Health and Social Services Agencies and Services
The Oklahoma Health Care Authority is the second largest state agency as measured by appropriations, at $991 million in FY 2017. With the addition of federal and revolving funds, this agency will spend over $5.8 billion in FY ’16, making it the single largest state agency. It offers two major programs.
- Medicaid, called SoonerCare in Oklahoma, offers insurance to people if they fall under certain income guidelines and eligibility categories. Medicaid is a large insurer and significant driver in the economy in Oklahoma, covering 27 percent of Oklahomans. Two-thirds of the people covered are children but more than half of costs are for aged, blind, and disabled persons. Medicaid is a critical source of coverage for long-term care services, whether in an institutional setting or at home, for frail seniors and those with cognitive and physical disabilities. Most working-age adults, however, are excluded from Medicaid in Oklahoma regardless of how little they make. The state has refused to extend coverage to this population under the Affordable Care Act.
- Insure Oklahoma, started in 2007, offers insurance to certain categories individuals not eligible for Medicaid and provides premium assistance for low-income employees of participating small businesses (up to 250 employees).
The Department of Human Services (DHS) received appropriations of $652 million in FY 2017. Appropriations grew 20 percent since FY 2011, while the total state budget was approximately $6.8 billion in both years. The agency also receives approximately $1.5 billion in federal grants and other revenue. DHS has the most employees of any state agency, employing over 7,300 people in FY 2015, although the agency has been forced to reduce its workforce significantly due to recent budget cuts. DHS operates several significant programs.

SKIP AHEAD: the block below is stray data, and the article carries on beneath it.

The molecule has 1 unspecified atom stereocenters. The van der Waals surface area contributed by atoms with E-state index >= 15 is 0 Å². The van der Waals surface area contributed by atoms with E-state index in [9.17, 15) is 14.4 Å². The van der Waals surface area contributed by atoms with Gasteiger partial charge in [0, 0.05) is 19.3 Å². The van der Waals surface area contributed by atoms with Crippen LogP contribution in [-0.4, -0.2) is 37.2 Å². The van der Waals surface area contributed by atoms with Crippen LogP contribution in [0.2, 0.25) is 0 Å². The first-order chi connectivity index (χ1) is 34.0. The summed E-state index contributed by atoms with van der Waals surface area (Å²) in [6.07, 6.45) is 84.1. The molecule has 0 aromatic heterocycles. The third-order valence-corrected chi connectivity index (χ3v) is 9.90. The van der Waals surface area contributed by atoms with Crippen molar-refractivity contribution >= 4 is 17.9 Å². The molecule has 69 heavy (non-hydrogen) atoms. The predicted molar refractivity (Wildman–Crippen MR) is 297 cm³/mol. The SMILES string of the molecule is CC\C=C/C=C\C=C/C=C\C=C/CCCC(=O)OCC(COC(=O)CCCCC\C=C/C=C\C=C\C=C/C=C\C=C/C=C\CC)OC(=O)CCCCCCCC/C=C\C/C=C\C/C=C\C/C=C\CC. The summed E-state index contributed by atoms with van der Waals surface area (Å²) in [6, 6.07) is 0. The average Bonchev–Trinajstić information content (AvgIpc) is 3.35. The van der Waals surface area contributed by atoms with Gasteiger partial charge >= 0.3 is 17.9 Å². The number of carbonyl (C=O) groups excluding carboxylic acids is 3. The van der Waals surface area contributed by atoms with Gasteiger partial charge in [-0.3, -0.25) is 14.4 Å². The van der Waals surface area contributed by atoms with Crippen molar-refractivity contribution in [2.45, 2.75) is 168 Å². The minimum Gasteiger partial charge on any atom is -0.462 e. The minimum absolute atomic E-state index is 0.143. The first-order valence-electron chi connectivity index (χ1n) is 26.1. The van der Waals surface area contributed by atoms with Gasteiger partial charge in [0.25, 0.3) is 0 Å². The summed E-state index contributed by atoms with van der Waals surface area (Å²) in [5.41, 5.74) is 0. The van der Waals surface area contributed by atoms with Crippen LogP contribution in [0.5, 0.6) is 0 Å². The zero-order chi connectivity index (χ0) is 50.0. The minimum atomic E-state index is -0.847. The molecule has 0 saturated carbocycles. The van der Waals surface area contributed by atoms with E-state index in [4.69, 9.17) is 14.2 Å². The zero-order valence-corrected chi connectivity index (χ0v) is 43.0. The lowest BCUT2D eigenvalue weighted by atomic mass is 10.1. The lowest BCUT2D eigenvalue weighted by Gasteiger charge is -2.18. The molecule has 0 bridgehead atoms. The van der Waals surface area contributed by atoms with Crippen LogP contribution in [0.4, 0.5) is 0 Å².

- The federally-funded Supplemental Nutrition Assistance Program (SNAP, formally known as food stamps), provides those who meet income guidelines with help purchasing food. Over 8500,000 Oklahomans now receive SNAP assistance. This program cost $860 million in FY 2015 and is fully funded by the federal government.
- Temporary Assistance for Needy Families (TANF), a federal block grant, helps fund job training, work supports, and, in some instances, short-term cash payments for low-income single parents. About 12,000 families receive cash assistance through TANF, representing less than one percent of the population. This program is much smaller than food stamps, with annual spending of just under $200 million in FY 2014. Less than 10 percent of total spending goes to basic cash assistance.
- Under the Pinnacle Plan, announced in 2012, OKDHS is committed to transforming the state’s child welfare system that serves the more than 10,000 children who have been placed in state custody.
- Other DHS programs:
- provide medical care and other assistance for those with developmental disabilities;
- investigate child abuse and protect children;